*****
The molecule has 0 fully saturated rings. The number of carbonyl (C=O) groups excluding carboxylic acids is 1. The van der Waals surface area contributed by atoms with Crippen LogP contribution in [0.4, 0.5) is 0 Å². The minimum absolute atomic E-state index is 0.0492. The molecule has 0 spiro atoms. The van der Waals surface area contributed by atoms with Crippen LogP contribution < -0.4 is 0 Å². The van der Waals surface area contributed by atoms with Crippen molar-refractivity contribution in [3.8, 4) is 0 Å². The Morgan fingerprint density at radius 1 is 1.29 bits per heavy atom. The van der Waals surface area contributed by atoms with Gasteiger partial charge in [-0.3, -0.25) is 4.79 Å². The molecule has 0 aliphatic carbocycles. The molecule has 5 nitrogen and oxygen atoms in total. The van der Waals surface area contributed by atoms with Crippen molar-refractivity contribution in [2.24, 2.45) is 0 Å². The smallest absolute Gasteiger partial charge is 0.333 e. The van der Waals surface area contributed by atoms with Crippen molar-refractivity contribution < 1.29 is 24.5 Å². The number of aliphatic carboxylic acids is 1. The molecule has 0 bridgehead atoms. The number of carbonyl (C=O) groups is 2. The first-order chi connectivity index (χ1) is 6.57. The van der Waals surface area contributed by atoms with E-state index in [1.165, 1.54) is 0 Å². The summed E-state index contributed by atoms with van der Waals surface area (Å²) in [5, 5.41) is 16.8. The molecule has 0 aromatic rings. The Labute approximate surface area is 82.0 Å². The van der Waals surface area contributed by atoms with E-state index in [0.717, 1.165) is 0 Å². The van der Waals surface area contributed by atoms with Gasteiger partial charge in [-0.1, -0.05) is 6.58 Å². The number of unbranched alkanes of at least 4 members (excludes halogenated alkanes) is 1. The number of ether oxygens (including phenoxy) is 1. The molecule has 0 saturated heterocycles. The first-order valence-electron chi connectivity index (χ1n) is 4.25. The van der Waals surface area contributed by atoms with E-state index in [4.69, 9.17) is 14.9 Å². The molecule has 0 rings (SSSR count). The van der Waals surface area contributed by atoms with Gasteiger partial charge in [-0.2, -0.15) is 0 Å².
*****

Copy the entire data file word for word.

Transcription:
The molecule has 0 fully saturated rings. The number of carbonyl (C=O) groups excluding carboxylic acids is 1. The van der Waals surface area contributed by atoms with Crippen LogP contribution in [0.4, 0.5) is 0 Å². The minimum absolute atomic E-state index is 0.0492. The molecule has 0 spiro atoms. The van der Waals surface area contributed by atoms with Crippen LogP contribution < -0.4 is 0 Å². The van der Waals surface area contributed by atoms with Crippen molar-refractivity contribution in [3.8, 4) is 0 Å². The Morgan fingerprint density at radius 1 is 1.29 bits per heavy atom. The van der Waals surface area contributed by atoms with Gasteiger partial charge in [-0.3, -0.25) is 4.79 Å². The molecule has 0 aliphatic carbocycles. The molecule has 5 nitrogen and oxygen atoms in total. The van der Waals surface area contributed by atoms with Crippen molar-refractivity contribution in [2.24, 2.45) is 0 Å². The smallest absolute Gasteiger partial charge is 0.333 e. The van der Waals surface area contributed by atoms with Crippen molar-refractivity contribution < 1.29 is 24.5 Å². The number of aliphatic carboxylic acids is 1. The molecule has 0 bridgehead atoms. The number of carbonyl (C=O) groups is 2. The first-order chi connectivity index (χ1) is 6.57. The van der Waals surface area contributed by atoms with E-state index in [1.165, 1.54) is 0 Å². The summed E-state index contributed by atoms with van der Waals surface area (Å²) in [5, 5.41) is 16.8. The molecule has 0 aromatic rings. The Labute approximate surface area is 82.0 Å². The van der Waals surface area contributed by atoms with E-state index in [0.717, 1.165) is 0 Å². The van der Waals surface area contributed by atoms with Gasteiger partial charge in [-0.1, -0.05) is 6.58 Å². The number of unbranched alkanes of at least 4 members (excludes halogenated alkanes) is 1. The number of ether oxygens (including phenoxy) is 1. The molecule has 0 saturated heterocycles. The first-order valence-electron chi connectivity index (χ1n) is 4.25. The van der Waals surface area contributed by atoms with E-state index in [4.69, 9.17) is 14.9 Å². The molecule has 0 rings (SSSR count). The van der Waals surface area contributed by atoms with Gasteiger partial charge in [-0.2, -0.15) is 0 Å².